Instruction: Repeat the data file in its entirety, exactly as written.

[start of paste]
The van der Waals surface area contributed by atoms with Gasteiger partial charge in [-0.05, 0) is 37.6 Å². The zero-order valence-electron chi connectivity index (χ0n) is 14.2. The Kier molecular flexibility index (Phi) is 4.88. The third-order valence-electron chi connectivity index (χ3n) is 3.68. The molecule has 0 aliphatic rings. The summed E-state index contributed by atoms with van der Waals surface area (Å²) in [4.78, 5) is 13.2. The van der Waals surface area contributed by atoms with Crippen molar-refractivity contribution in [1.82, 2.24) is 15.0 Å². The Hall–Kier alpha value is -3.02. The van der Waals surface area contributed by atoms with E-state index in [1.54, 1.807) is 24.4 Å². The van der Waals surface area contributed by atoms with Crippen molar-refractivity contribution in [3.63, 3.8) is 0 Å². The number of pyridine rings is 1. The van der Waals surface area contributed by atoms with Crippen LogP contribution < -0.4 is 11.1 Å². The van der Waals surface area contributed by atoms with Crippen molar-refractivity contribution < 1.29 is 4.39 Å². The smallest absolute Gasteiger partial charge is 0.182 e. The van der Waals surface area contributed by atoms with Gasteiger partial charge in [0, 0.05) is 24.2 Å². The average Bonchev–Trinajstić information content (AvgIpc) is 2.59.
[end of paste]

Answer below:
The van der Waals surface area contributed by atoms with Gasteiger partial charge in [-0.05, 0) is 37.6 Å². The zero-order valence-electron chi connectivity index (χ0n) is 14.2. The Kier molecular flexibility index (Phi) is 4.88. The third-order valence-electron chi connectivity index (χ3n) is 3.68. The molecule has 0 aliphatic rings. The summed E-state index contributed by atoms with van der Waals surface area (Å²) in [4.78, 5) is 13.2. The van der Waals surface area contributed by atoms with Crippen molar-refractivity contribution in [1.82, 2.24) is 15.0 Å². The Hall–Kier alpha value is -3.02. The van der Waals surface area contributed by atoms with E-state index in [1.54, 1.807) is 24.4 Å². The van der Waals surface area contributed by atoms with Crippen molar-refractivity contribution in [3.63, 3.8) is 0 Å². The number of pyridine rings is 1. The van der Waals surface area contributed by atoms with Crippen LogP contribution < -0.4 is 11.1 Å². The van der Waals surface area contributed by atoms with Crippen molar-refractivity contribution < 1.29 is 4.39 Å². The smallest absolute Gasteiger partial charge is 0.182 e. The van der Waals surface area contributed by atoms with Gasteiger partial charge in [0, 0.05) is 24.2 Å². The average Bonchev–Trinajstić information content (AvgIpc) is 2.59.